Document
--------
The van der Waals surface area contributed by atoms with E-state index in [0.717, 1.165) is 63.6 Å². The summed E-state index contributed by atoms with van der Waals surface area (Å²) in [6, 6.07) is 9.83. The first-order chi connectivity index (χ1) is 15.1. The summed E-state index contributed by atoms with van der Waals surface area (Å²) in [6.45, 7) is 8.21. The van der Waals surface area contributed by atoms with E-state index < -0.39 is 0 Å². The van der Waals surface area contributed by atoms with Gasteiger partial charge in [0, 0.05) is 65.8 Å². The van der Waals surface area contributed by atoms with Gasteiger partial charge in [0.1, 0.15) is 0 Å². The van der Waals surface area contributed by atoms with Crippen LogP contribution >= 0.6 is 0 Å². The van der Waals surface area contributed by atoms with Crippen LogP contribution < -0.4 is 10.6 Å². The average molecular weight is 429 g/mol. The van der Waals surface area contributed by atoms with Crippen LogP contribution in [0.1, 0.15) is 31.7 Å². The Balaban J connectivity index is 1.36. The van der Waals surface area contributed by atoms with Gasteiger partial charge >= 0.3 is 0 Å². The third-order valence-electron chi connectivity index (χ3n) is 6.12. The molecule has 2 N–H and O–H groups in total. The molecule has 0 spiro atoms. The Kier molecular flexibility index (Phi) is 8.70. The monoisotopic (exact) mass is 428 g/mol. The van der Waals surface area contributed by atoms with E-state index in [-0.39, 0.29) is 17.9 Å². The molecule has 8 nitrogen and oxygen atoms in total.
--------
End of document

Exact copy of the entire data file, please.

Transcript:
The van der Waals surface area contributed by atoms with E-state index in [0.717, 1.165) is 63.6 Å². The summed E-state index contributed by atoms with van der Waals surface area (Å²) in [6, 6.07) is 9.83. The first-order chi connectivity index (χ1) is 15.1. The summed E-state index contributed by atoms with van der Waals surface area (Å²) in [6.45, 7) is 8.21. The van der Waals surface area contributed by atoms with E-state index < -0.39 is 0 Å². The van der Waals surface area contributed by atoms with Gasteiger partial charge in [0, 0.05) is 65.8 Å². The van der Waals surface area contributed by atoms with Gasteiger partial charge in [0.1, 0.15) is 0 Å². The van der Waals surface area contributed by atoms with Crippen LogP contribution >= 0.6 is 0 Å². The van der Waals surface area contributed by atoms with Crippen LogP contribution < -0.4 is 10.6 Å². The average molecular weight is 429 g/mol. The van der Waals surface area contributed by atoms with Crippen LogP contribution in [0.1, 0.15) is 31.7 Å². The Balaban J connectivity index is 1.36. The van der Waals surface area contributed by atoms with Gasteiger partial charge >= 0.3 is 0 Å². The third-order valence-electron chi connectivity index (χ3n) is 6.12. The molecule has 2 N–H and O–H groups in total. The molecule has 0 spiro atoms. The Kier molecular flexibility index (Phi) is 8.70. The monoisotopic (exact) mass is 428 g/mol. The van der Waals surface area contributed by atoms with E-state index in [-0.39, 0.29) is 17.9 Å². The molecule has 8 nitrogen and oxygen atoms in total.